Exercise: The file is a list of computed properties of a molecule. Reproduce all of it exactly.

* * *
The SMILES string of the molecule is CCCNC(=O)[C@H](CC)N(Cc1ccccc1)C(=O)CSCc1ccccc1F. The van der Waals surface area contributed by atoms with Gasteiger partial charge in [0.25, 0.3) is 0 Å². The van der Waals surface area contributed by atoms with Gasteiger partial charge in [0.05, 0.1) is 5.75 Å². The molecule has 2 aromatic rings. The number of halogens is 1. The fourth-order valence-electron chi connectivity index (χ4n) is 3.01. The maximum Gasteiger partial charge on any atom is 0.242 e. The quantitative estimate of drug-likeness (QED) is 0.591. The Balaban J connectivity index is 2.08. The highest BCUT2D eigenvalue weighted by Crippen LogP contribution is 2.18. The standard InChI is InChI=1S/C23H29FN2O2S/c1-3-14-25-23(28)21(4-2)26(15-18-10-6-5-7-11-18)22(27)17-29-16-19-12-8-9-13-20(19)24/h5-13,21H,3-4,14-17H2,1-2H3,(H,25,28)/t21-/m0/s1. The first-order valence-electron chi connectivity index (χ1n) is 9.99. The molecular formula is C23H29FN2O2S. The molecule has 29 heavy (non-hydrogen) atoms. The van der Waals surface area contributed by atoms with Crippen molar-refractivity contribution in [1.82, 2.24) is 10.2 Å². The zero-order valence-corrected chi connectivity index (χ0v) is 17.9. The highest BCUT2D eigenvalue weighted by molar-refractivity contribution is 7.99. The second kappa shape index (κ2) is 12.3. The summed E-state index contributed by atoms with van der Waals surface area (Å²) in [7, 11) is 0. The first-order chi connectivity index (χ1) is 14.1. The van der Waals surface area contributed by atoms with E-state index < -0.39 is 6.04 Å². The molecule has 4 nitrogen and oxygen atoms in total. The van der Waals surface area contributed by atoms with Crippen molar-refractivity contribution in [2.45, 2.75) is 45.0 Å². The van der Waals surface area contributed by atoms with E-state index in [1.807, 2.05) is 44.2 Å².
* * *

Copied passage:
The SMILES string of the molecule is CCCNC(=O)[C@H](CC)N(Cc1ccccc1)C(=O)CSCc1ccccc1F. The van der Waals surface area contributed by atoms with Gasteiger partial charge in [0.25, 0.3) is 0 Å². The van der Waals surface area contributed by atoms with Gasteiger partial charge in [0.05, 0.1) is 5.75 Å². The molecule has 2 aromatic rings. The number of halogens is 1. The fourth-order valence-electron chi connectivity index (χ4n) is 3.01. The maximum Gasteiger partial charge on any atom is 0.242 e. The quantitative estimate of drug-likeness (QED) is 0.591. The Balaban J connectivity index is 2.08. The highest BCUT2D eigenvalue weighted by Crippen LogP contribution is 2.18. The standard InChI is InChI=1S/C23H29FN2O2S/c1-3-14-25-23(28)21(4-2)26(15-18-10-6-5-7-11-18)22(27)17-29-16-19-12-8-9-13-20(19)24/h5-13,21H,3-4,14-17H2,1-2H3,(H,25,28)/t21-/m0/s1. The first-order valence-electron chi connectivity index (χ1n) is 9.99. The molecular formula is C23H29FN2O2S. The molecule has 29 heavy (non-hydrogen) atoms. The van der Waals surface area contributed by atoms with Crippen molar-refractivity contribution in [1.82, 2.24) is 10.2 Å². The zero-order valence-corrected chi connectivity index (χ0v) is 17.9. The highest BCUT2D eigenvalue weighted by molar-refractivity contribution is 7.99. The second kappa shape index (κ2) is 12.3. The summed E-state index contributed by atoms with van der Waals surface area (Å²) in [7, 11) is 0. The first-order chi connectivity index (χ1) is 14.1. The van der Waals surface area contributed by atoms with E-state index < -0.39 is 6.04 Å². The molecule has 4 nitrogen and oxygen atoms in total. The van der Waals surface area contributed by atoms with Crippen molar-refractivity contribution in [2.45, 2.75) is 45.0 Å². The van der Waals surface area contributed by atoms with E-state index in [1.807, 2.05) is 44.2 Å².